Hi everybody welcome to another episode of Exploring Photography, right here on Adorama TV. In today’s episode we’re gonna do something really cool with aluminum foil. This stuff right here. We’re going to use this to create a really cool background. But before we do that I want to first introduce you to Ale. She is a phenomenal model here in Medellin, Colombia and what we’re going to do is we’re going to create a very beautiful portrait of Ale. So to start we’re gonna begin by building our interesting background using aluminum foil. So let’s do that right now. I want to begin this lighting setup by creating the background. Now normally I would be using something called black cinefoil, but I just didn’t have any in my camera bag. That’s no problem because I’m going to use this. This is normal aluminum foil. So the way this works is we’re going to use this aluminum foil to create what’s called a gobo. So I’ve got my handy dandy knife. We’re gonna use this knife to punch some holes in this aluminum foil So you can do whatever pattern you want. Please don’t cut yourself. You want to create some holes in the aluminum foil, little curves and stuff, something that’s not quite as big as that. I’ve already pre-cut some aluminum foil, and so what I’m gonna do here is, I’m going to bring this guy. So I’ve taken some aluminum foil, and I’ve cut some very very small slices in this and then throwing this to Sam, the assistant off camera. So what I’m going to do here is… I’m going to take this and use this as a gobo. What the gobo does is it allows us to shoot light through that and then it creates a shape on a background. Now this is something that’s used in theater a lot. You might want to throw a fake window or something on the background, but you can use it in photography too. The point with this is you’re gonna have to play and experiment because to get something that looks good using this technique… can sometimes take a long time. Now what we’re gonna do is… we’re going to take this gobo, this aluminum foil. I just created a little arm using a Tether Tools Rock-Solid Clamp on a light stand. I’m gonna put that in front of a light. Now this is not just any light, it has something attached to it. It is a very very small grid… this is a 5 degree grid. This only works when you have a grid like this. If you try to do this with just a normal head like that, it’s just not gonna work. You’re just gonna get light going everywhere. So you need to put a grid in your light. Once you have that grid in there that’s going to restrict the light, but it’s also going to create some really crazy patterns, as it goes through your gobo, your sliced up aluminum foil. What we’re going to do though to show you how this works is, we’re going to take this to a wide-angle shot, turn off all the lights in the studio, turn this modeling light on and then I’m going to move this forward and back in front of this light, and that’s going to focus this on our white background, and you’ll see for yourself what this does. So let’s do that right now. Now that the studio lights are turned off, I’m going to be a weatherman for just a second and show you what’s happening in the different regions behind me. Over here this is what’s being projected by our homemade gobo, and we can change how this looks by changing the distance between our gobo, which is right here and our light. So we can make those farther or closer together to focus what’s happening here. You can also see that right in this region over here, we have a tonne of light. That is the light that’s being reflected off this aluminum foil… which is why black cinefoil is better. We wouldn’t have this problem over here. So now let me go back here, and move this gobo around a little bit, and you can see that when I move it farther away, and closer to the light, we get different patterns on our wall, and also by slicing different patterns on our aluminum foil or cinefoil, we can change what’s happening over in our gobo region. Now our gobo is set up and we’ve widened out our camera angle because we need to show you the entire studio cause it’s time to bring in our key light and start working with our model. This is Ale, she’s not just a model but she’s also a photographer here in Medellin and so that’s going to be fantastic because she can help me meter, that’s really cool. So we’re ready to add a key light and so Ale if you will hop back about, I don’t know, a couple feet in front of the white background. What I’m gonna do here is first I’m going to just set this up like I normally would on a normal one light setup. So from the camera I’m going to have this at about a 45 degree angle, that usually gives us some pretty good light. So let’s go ahead and meter that. Just hold that up and I will hit that. That’s it. 6-3. Okay perfect. So let me just take a quick shot. Look right at me, perfect. Uh, I mean it’s okay but it’s, it’s really boring. So this is a very boring shot because we just totally obliterated everything that we did with our gobo that took us so long and so the background is just reverted to a light gray background and so it’s just simple it’s not what we want at all. So we’re gonna change things up. This key light has some magic to it. So this is a two-foot octabox, a Profoto two-foot octabox, but what I’ve done as you can see here I’ve added a grid to the front of this. That’s controlling how that light falls because what we want to do is we want to have a really nice soft light, but we don’t want it bouncing everywhere, we don’t want to get into that background because we want our cool little gobo to show up and so what we’re gonna do here is I’m gonna put this at about a 90 degree angle from the camera and so that’s going to make sure that the light only goes this way, it doesn’t go to the background. So Ale you’re gonna have to step forward just a bit. Now let’s meter this.This time we’re going to meter to the light. So let’s go ahead and point that to the light. I’ll flash that. That is at f/8, perfect. So look straight at me. I will do this and okay this has some problems. So now we have no light from the key light on the background so we still have that pattern that the gobo created, except now you look like an old black-and-white horror film.We don’t want that. So what we’re gonna do is we’re just gonna change how our model is standing. So instead of straight on we’ll have her turn into the light. So go ahead and turn into the light and I might fudge a little bit over this way as well. So I’m gonna focus on her. Take a shot. That is so much better, that is really beautiful, but we still have one more problem to solve, so let’s get to that next. Well now that we have our key light all set up, we’ve got our cool gobo light. Let me show you a shot and just explain why we have a problem with the setup. So Ale is gonna be right where she needs to be. I will take a quick shot here, and that looks pretty cool but if we look closely on this side, on Ali’s hair on this side of her face… it’s just darkness, and I don’t want that. What I really want is… I want it to look angelic. We need to even things out. I don’t want to get into a complicated lighting setup, by adding a second light, the easiest thing to do is just bounce the light, adding a reflector. So Samuel is gonna come in, he’s going to help us out here. He owns this studio, he’s lending it to us. So Sam if you can just put that about right there. We’re gonna try to have this light bounce from here, off this board, onto the back of Ale’s hair. So let me just take a quick shot here, and see how it looks. Oh that’s looking pretty good, but I think we need to bring this out just a little bit more, something like that. Let me take one more shot and ah yeah, if we take a look at the before and after shots, you can clearly see that we’re adding a lot of light to this side of Ale’s hair, and that is really gonna add punch to this photo. Let’s begin over here, we can take a look and see that this gobo is going to be throwing light on the background… as we move around our lighting setup, we have our reflector, and it is set in position with our camera here. So it is reflecting the light from our key- light right here, right back into the opposite side of Ale’s hair, which is perfect. Now we can check the key-light and you can see that it’s actually feathered… just a bit. So when we go up above that you can see it’s not exactly hitting her straight on. We’re just getting a side of that light, it’s just a little bit of a feather and that really softens that light. Let’s take a closer look at our key-light. The thing that we really want to make sure doesn’t happen is for light to spill on our white background, because that’s gonna wash out that cool effect that we got with our little gobo tinfoil. So what we’re gonna do here is, our key- light is almost exactly parallel to the background instead of having it at a 45 degree angle, which would illuminate Ale and look great, but would also illuminate the background. So I’ve turned it and so that it is facing this way, and so if we come over here and go above our little reflector here, you can sort of see how this works. This light is bouncing directly into our reflector. That’s making sure the light bounces around here on to the other side of Ale’s hair and it really illuminates that, makes it look nice and soft, but to make sure Ale’s face is illuminated, the trick is instead of her standing toward the camera, she has turned her body… she is looking into this light, that illuminates the majority of her face, giving us what is called broad lighting and it looks really amazing… without messing up our effect on the background. Now that we have everything set up we can start with the fun, and actually start shooting, so let’s do that right now. There you have it, you can use some aluminum foil… or even better some black cinefoil, to get some very interesting effects in your studio. Try it out and let us know how it works in the comments of this video. Also check out the description of this video because I’ve included links to Ale’s Instagram, so you can see more of her work. Also follow me on Instagram. I’m constantly posting some behind the scenes videos in my stories and shots that didn’t make it into the video, so do that. Also subscribe to Adorama TV because it’s absolutely free… and if you click on the bell you’ll get notifications of when we post new content, which is almost every single day. Thanks again for joining me and I will see you again next time.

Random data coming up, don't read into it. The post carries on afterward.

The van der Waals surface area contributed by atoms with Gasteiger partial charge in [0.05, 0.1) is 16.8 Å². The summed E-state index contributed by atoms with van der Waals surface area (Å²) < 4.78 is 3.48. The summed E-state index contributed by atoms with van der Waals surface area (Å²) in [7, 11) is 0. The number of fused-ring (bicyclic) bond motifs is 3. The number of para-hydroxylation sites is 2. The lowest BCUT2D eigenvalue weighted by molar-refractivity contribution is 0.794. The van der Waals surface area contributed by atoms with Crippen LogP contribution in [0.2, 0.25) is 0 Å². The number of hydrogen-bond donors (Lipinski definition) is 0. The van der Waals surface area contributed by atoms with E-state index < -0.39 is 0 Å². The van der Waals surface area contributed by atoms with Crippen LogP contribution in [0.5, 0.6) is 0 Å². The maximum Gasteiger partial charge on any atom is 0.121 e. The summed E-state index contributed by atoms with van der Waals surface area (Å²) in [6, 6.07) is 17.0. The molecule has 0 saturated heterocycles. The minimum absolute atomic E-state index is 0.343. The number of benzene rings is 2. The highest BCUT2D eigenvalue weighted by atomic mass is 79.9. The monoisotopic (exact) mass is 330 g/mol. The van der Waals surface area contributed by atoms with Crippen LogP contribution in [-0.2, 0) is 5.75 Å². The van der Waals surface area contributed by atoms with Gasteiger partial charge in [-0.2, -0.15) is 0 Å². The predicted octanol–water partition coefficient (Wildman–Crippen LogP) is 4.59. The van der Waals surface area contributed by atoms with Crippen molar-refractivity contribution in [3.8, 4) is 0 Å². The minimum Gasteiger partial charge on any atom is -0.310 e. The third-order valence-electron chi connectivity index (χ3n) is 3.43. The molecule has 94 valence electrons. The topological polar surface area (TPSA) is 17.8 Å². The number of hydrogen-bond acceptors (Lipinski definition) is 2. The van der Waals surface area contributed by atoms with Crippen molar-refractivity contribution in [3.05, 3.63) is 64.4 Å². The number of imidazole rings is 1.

13 thoughts on “Use a Gobo to Shape Light for Portraits: Exploring Photography with Mark Wallace”

  1. StormanCast says:

    Great tips! getting some foil

  2. rhapsodist says:

    that background is kind of lame for all this effort

  3. King Garcia says:

    isnt this a cucoloris or cookie?

  4. Mr Dev says:

    I made a gobo out of black paper, after I cut the holes I used gels to colour the holes and it actually worked pretty good

  5. Patty Mattes says:

    This is great!!! Thank you!!! I would love to see you get the venetian blind effect with a simple set up.

  6. Shawn F says:

    What an awesome idea and simplistic too. Great video Marc.

  7. Kennyk77 says:

    Beautiful model.

  8. hawg427 says:

    Who besides me didn't catch Aly's instagram site ref?

  9. Divi Photos says:

    Cool

  10. Stevenevo Sando says:

    I can’t find the model ??

  11. Stevenevo Sando says:

    I need help mark ? Can you correct her Instagram page please ? Model is no where’ to be found .

  12. Estee White Photography says:

    I am not sure if he says Gobo or "GoPro" πŸ˜‰

  13. joluperna says:

    Excellent video! Thanks! πŸ‘πŸ‘πŸ‘